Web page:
documents on wooden surface

Characteristics of Effective Data Visuals

Effective data visuals in our presentations will help to drive our message and findings across easily.

But in our world awash with graphs, charts, tables and many many words, how can we improve our visuals quickly and impactfully?

Here’s a guide by Junk Charts:

Good Data Visuals - The Junk Chart Trifecta Checkup
Trifecta Checkup

Good Question – Does it Hook the Audience?

This usually appears in the Title of the visual.

Think of it like the title of a website. You are looking for information and your web search results lead you to a dozen possible websites with possible answers. Which one do you click on?

The one that most likely answers the questions you have.

So yes, it’s the same for data visuals.

Your stakeholders are expecting an answer from your presentation. Make that answer clear in the title.

Even better, make the insight obvious! Give them the answer to their questions before explaining how your data supports the insight.

This not only hooks the stakeholders but also helps them stay attentive and focused on what you are about to tell them.

Good Visuals – Can the Audience Understand in 5 Seconds?

If you’re using “standard” charts, there’s a good chance the audience knows what to look out for.

Make it easier for them!

Line charts? The supporting trendline should pop out.
Pie charts? The segment(s) of interest should be clear.
Tables / Heatmaps? Highlight only the relevant cells.

So what if your data is really complex and “simple” visuals don’t do justice to bringing out the conclusion?

Then it’s your job as a presenter to guide the audience through your visuals – the concept behind the visual, how the data is arranged, how to read, and how the insights are gathered.

In any case, the basic design principles apply:

  • Big and clear
  • Ample breathing space
  • Complementary colours
  • Clever use of highlights and contrast

Good Data – Is it Sharp and Relevant?

While it’s very tempting to showcase and to make charts for all the data you’ve worked on, irrelevant data just dilutes the main message entirely.

Less is more.

The simple question to ask is – “Are these data directly related to what the stakeholders want?”

The next question will be – “Are these strong relevant data that can support my conclusions or insights?”

That doesn’t mean that all your hard work with the intermediate data will go to waste. They can still be included in the appendix or extra materials should any of the stakeholders want to delve deeper into your work.

Start Building Effective Data Visuals!

Building effective data visuals can be easy, but there are the usual traps we sometimes fall into.

Check out Junk Charts page for a comprehensive list of visuals that miss out some criteria to have a better idea.

Do also check out our recommendations on how to improve your daily data visuals!

business charts commerce computer

Everyday Data Visualisation

Data Visualisation is such a big part of our lives that sometimes we don’t even notice it.

While PR agencies and media sometimes make beautiful visualisations to get their message across, we may not have the time and effort to design an artful masterpiece in our daily business presentations.

But it doesn’t mean our usual charts, graphs and tables need to be terrible!

They still can be good visualisations.

How?

Here’s some advice by David McCandless, author of Information is Beautiful:

What Makes a Good Data Visualisation?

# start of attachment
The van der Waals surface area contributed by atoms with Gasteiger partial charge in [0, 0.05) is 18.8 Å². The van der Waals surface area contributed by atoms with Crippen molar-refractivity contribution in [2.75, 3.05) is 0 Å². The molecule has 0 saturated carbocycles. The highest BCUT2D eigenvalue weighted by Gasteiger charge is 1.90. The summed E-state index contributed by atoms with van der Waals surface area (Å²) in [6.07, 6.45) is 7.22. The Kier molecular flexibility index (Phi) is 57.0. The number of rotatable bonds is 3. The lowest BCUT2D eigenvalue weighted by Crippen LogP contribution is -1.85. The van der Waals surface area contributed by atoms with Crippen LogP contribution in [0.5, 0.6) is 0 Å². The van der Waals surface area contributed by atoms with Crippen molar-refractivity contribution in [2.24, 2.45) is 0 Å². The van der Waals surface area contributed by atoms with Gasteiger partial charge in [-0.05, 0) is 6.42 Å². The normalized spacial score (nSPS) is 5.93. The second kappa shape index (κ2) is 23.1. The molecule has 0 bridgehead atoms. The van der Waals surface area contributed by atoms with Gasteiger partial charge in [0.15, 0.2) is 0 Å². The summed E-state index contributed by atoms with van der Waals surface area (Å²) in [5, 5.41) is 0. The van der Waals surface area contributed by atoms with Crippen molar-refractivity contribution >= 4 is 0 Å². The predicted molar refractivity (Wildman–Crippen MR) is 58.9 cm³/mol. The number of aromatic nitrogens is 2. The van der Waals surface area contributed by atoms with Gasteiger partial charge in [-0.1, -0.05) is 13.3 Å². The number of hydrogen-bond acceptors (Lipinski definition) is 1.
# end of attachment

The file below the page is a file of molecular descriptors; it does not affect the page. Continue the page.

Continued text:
Data Visualisation by David McCandles

So here’s the simplest checklist on how your data visualisation can fulfil each of the 4 criteria above:

Information – Are there Mistakes in my Data?

This is the simplest. And the most basic.

You already have the data. Just have to make sure that it’s correctly represented in your visuals.

A simple check to see if the visuals are based on cleaned (instead of uncleaned) data, using the most updated datasets, and including necessary citations will help you a lot.

After all, accurate data will ultimately lead to… more accurate insights. 🙂

Story – Will the Insight Catch Attention?

Ah yes, Insights. After all, that’s what all the data analysis work is for right?

But wouldn’t it be a waste if this insight doesn’t… pop?

A simple check on your data visuals

Is my Insight, or my “So What?” immediately clear?

If it’s hidden in the data mess, or even worse, not there at all, then find a way to make it lead from your data and stand out!

Goal – Can The Audience Understand my Data Visualisation in 5 Seconds?

Visuals are supposed to aid understanding. The goal is to have your audience scan through your visuals and have a quick understanding in 5 seconds.

Why 5 seconds? Because that’s the average human attention span now!

So choosing the right visualisation tool that suits your goals is very important.

If you need help, here’s a very helpful resource: The Data Visualisation Catalogue

Visual Form – Is it Pleasing to the Eye?

And finally, while you may not want to hire an artist or scour through stock photos to beautify your visuals,

the best you can to do to is to make sure there’s enough “breathing space”, the colours don’t clash, and the font is professional and legible!

When in doubt, stick to your organisation’s (or PowerPoint’s) default colour palette. 🙂


Hope these help! Now go ace and impress with those charts!

man pointing laptop computer

Don’t Use “If” In Your Pitch

The word “if” is such a simple word.

But when used in a pitch to a client, using “when” is psychologically more impactful!

@clementspio

💡When pitching your solution to the client, replace your “IF”s! 🤑#learningisfun #communication #tiktokclass #salestips #pitching #fyp

♬ BARELY BREATHING – Grant Averill

We work with a lot of sales professionals and what we realise is that this is one of the unconscious self-sabotaging words most of them use.

Consider the 2 phrases:

If the problem happens, our product can help by…”

When the problem happens, our product can help by…”

What “If” means?

If triggers a Yes/No consideration

IF triggers a yes/no condition – it may or may not happen.

The client may or may not need it.

WHEN assumes that the condition will always come true, it’s just a matter of how soon.